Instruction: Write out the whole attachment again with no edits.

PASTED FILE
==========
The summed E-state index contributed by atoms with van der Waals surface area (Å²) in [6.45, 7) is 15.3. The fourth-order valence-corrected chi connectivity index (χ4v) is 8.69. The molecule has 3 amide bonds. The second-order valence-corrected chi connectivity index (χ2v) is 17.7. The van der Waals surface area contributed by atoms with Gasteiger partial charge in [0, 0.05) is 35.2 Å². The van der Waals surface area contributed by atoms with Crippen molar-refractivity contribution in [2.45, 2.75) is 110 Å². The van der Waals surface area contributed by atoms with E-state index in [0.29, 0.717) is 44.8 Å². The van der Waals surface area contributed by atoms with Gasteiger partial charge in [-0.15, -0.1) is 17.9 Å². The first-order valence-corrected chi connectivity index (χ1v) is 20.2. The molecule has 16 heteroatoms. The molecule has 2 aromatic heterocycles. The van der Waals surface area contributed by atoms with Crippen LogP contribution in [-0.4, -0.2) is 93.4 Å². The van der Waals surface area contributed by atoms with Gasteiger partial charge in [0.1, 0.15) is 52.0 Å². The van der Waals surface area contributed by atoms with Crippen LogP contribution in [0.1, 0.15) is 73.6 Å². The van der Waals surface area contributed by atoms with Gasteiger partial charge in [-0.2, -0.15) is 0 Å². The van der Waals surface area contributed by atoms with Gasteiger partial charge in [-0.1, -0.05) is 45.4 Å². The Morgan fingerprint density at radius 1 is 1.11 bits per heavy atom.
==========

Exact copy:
The summed E-state index contributed by atoms with van der Waals surface area (Å²) in [6.45, 7) is 15.3. The fourth-order valence-corrected chi connectivity index (χ4v) is 8.69. The molecule has 3 amide bonds. The second-order valence-corrected chi connectivity index (χ2v) is 17.7. The van der Waals surface area contributed by atoms with Gasteiger partial charge in [0, 0.05) is 35.2 Å². The van der Waals surface area contributed by atoms with Crippen molar-refractivity contribution in [2.45, 2.75) is 110 Å². The van der Waals surface area contributed by atoms with E-state index in [0.29, 0.717) is 44.8 Å². The van der Waals surface area contributed by atoms with Gasteiger partial charge in [-0.15, -0.1) is 17.9 Å². The first-order valence-corrected chi connectivity index (χ1v) is 20.2. The molecule has 16 heteroatoms. The molecule has 2 aromatic heterocycles. The van der Waals surface area contributed by atoms with Crippen LogP contribution in [-0.4, -0.2) is 93.4 Å². The van der Waals surface area contributed by atoms with Gasteiger partial charge in [0.1, 0.15) is 52.0 Å². The van der Waals surface area contributed by atoms with Crippen LogP contribution in [0.1, 0.15) is 73.6 Å². The van der Waals surface area contributed by atoms with Gasteiger partial charge in [-0.2, -0.15) is 0 Å². The van der Waals surface area contributed by atoms with Gasteiger partial charge in [-0.1, -0.05) is 45.4 Å². The Morgan fingerprint density at radius 1 is 1.11 bits per heavy atom.